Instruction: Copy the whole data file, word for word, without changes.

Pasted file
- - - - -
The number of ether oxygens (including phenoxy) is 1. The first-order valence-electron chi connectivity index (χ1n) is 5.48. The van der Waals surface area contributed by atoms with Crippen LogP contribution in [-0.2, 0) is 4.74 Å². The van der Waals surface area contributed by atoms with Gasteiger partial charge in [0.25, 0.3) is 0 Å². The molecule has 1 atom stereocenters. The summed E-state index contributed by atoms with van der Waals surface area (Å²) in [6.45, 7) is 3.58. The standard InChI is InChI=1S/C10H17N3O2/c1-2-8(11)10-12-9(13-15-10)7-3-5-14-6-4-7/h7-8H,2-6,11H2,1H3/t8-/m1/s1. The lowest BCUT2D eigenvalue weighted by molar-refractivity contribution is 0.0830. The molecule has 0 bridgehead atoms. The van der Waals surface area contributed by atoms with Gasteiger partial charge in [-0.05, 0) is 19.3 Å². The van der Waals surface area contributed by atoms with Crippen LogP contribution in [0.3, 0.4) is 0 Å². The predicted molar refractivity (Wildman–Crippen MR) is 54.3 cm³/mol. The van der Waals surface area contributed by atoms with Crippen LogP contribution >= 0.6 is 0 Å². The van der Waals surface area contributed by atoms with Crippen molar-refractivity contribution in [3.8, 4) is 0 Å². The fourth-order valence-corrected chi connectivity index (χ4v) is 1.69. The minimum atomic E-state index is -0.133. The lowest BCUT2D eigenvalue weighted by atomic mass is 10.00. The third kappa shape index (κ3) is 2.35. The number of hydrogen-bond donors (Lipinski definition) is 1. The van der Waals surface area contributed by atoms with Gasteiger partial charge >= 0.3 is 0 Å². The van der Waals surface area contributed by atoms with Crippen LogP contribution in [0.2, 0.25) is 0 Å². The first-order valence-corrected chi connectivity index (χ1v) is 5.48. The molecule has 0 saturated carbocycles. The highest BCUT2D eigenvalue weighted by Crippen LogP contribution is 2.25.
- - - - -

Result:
The number of ether oxygens (including phenoxy) is 1. The first-order valence-electron chi connectivity index (χ1n) is 5.48. The van der Waals surface area contributed by atoms with Crippen LogP contribution in [-0.2, 0) is 4.74 Å². The van der Waals surface area contributed by atoms with Gasteiger partial charge in [0.25, 0.3) is 0 Å². The molecule has 1 atom stereocenters. The summed E-state index contributed by atoms with van der Waals surface area (Å²) in [6.45, 7) is 3.58. The standard InChI is InChI=1S/C10H17N3O2/c1-2-8(11)10-12-9(13-15-10)7-3-5-14-6-4-7/h7-8H,2-6,11H2,1H3/t8-/m1/s1. The lowest BCUT2D eigenvalue weighted by molar-refractivity contribution is 0.0830. The molecule has 0 bridgehead atoms. The van der Waals surface area contributed by atoms with Gasteiger partial charge in [-0.05, 0) is 19.3 Å². The van der Waals surface area contributed by atoms with Crippen LogP contribution in [0.3, 0.4) is 0 Å². The predicted molar refractivity (Wildman–Crippen MR) is 54.3 cm³/mol. The van der Waals surface area contributed by atoms with Crippen LogP contribution >= 0.6 is 0 Å². The van der Waals surface area contributed by atoms with Crippen molar-refractivity contribution in [3.8, 4) is 0 Å². The fourth-order valence-corrected chi connectivity index (χ4v) is 1.69. The minimum atomic E-state index is -0.133. The lowest BCUT2D eigenvalue weighted by atomic mass is 10.00. The third kappa shape index (κ3) is 2.35. The number of hydrogen-bond donors (Lipinski definition) is 1. The van der Waals surface area contributed by atoms with Gasteiger partial charge >= 0.3 is 0 Å². The van der Waals surface area contributed by atoms with Crippen LogP contribution in [0.2, 0.25) is 0 Å². The first-order valence-corrected chi connectivity index (χ1v) is 5.48. The molecule has 0 saturated carbocycles. The highest BCUT2D eigenvalue weighted by Crippen LogP contribution is 2.25.